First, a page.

WEDNESDAY 19 APR 2017 3:48 PM


Typically inundated by complex financial data, it’s crucial that company websites convey both a coherent corporate story and investment vision to key investor audiences. However, a worrying amount of FTSE listed companies do not clearly address their investment proposal on their corporate sites, and some don’t even include what their business does on the home page. According to research conducted by Black Sun, a London-based stakeholder communications consultancy, there have been major developments in website responsiveness and video experience, yet there is still a widening digital divide between the best and worst in these corporate sites.

In its third iteration, Black Sun’s research study, ‘What makes an effective corporate website? Is 2017 the year of the digital divide?’ found that regardless of size, the top 20 companies are landing 60% higher in the analysis compared to their peers in the bottom 20. The front-runners are Barratt Developments and Land Securities Group in the FTSE 100, and the Go-Ahead Group and Tullow Oil in the FTSE 250.

Black Sun also noted an increased focus on user experience with 84% of the FTSE 100 now using video content in their websites and 50% enabling content sharing to social media. However, the research looked further into the ability of a company to effectively communicate an engaging corporate narrative online. Of the FTSE 100, 30% of companies do not share what their business does on the home page, and 70% do not deliver a clear investment proposition – signaling there is work to be done.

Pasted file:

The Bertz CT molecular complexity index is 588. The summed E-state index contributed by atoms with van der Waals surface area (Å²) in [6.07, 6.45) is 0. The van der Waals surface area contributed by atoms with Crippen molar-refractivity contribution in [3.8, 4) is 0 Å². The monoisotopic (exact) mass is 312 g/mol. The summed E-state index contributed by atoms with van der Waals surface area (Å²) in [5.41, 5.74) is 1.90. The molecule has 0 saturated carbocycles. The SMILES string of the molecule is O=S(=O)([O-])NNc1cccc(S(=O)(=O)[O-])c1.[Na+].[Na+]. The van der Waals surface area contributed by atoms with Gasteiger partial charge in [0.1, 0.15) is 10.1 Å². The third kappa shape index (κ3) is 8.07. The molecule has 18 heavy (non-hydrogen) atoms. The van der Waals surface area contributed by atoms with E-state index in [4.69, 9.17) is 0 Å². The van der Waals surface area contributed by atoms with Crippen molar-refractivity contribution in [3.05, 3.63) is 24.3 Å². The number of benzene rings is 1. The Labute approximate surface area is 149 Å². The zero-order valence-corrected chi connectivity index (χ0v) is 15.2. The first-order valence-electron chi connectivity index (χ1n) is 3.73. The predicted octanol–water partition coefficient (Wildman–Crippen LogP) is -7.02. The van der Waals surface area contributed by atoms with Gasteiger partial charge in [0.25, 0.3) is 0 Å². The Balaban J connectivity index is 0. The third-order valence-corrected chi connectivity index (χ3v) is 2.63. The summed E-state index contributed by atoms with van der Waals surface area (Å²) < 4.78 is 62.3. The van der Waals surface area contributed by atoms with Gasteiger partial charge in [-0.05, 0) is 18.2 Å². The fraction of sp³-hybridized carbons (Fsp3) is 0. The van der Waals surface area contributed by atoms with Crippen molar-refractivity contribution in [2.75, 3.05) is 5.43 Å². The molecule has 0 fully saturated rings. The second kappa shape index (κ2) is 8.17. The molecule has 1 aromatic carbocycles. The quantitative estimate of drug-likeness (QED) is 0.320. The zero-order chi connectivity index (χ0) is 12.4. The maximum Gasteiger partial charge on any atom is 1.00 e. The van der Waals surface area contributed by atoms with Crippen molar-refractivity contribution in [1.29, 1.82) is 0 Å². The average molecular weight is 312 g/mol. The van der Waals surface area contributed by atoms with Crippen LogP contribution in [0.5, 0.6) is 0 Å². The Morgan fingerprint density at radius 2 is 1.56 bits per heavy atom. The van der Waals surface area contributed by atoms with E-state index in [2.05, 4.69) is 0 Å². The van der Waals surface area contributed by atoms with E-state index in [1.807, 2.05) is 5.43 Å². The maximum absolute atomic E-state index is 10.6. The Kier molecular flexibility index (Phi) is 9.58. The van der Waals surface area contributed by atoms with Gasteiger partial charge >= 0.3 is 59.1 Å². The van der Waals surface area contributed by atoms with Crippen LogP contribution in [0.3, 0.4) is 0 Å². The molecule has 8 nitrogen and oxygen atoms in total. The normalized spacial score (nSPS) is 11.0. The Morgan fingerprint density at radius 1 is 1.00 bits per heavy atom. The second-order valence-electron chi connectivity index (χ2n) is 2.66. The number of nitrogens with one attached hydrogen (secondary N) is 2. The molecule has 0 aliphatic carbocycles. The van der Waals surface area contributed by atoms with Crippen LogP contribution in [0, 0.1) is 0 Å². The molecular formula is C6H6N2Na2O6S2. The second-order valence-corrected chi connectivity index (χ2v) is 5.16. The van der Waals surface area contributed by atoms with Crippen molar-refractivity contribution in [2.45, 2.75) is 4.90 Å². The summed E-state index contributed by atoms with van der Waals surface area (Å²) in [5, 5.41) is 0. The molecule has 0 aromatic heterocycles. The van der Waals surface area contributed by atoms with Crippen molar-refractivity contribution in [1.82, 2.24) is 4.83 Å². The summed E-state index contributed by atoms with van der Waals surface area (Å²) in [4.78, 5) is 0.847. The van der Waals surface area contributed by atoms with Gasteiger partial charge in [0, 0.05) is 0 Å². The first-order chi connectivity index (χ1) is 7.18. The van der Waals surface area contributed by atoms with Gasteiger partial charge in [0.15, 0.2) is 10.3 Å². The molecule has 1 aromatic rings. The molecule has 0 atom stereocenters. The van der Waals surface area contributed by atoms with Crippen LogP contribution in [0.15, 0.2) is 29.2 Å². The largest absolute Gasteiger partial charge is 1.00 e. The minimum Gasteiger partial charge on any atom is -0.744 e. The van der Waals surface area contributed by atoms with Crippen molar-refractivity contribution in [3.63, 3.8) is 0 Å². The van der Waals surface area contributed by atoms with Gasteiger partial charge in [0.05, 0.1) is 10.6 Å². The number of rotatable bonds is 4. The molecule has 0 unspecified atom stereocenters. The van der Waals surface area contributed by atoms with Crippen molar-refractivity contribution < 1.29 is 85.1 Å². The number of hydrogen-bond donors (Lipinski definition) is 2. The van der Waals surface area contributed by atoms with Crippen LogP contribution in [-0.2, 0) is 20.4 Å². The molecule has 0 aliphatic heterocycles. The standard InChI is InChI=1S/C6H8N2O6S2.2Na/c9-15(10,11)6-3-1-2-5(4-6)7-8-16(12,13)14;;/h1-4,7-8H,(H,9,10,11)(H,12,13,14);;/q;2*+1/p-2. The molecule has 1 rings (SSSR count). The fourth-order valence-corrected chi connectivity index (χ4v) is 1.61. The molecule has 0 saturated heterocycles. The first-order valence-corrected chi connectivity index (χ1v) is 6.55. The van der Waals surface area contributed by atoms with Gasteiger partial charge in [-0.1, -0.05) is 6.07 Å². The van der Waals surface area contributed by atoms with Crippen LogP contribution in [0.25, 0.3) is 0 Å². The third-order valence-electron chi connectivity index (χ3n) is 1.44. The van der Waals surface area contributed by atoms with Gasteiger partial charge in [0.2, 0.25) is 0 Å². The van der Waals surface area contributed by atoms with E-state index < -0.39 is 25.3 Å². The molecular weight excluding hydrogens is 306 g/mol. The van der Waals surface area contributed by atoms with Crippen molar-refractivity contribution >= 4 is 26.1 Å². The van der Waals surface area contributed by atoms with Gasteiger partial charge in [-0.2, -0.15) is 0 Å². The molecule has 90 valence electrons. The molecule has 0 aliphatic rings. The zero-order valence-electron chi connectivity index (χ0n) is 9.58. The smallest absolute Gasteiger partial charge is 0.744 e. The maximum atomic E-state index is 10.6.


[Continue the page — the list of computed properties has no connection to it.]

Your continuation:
“Though we have seen great progress in the last few years in the development of the overall user experience, aided by new technology, we are still surprised at the number of companies who don’t ensure that all of the content on their website is up to date, consistent and telling a compelling story of what makes their organisation different,” says Richard Dixon, chief digital officer at Black Sun. “This year’s research shows the growing divide between the top performers and the ‘laggards’ who are missing the opportunity of using their website effectively.”

Dixon hopes that the research will encourage companies to reevaluate their sites and ensure that they are communicating effectively with different stakeholders.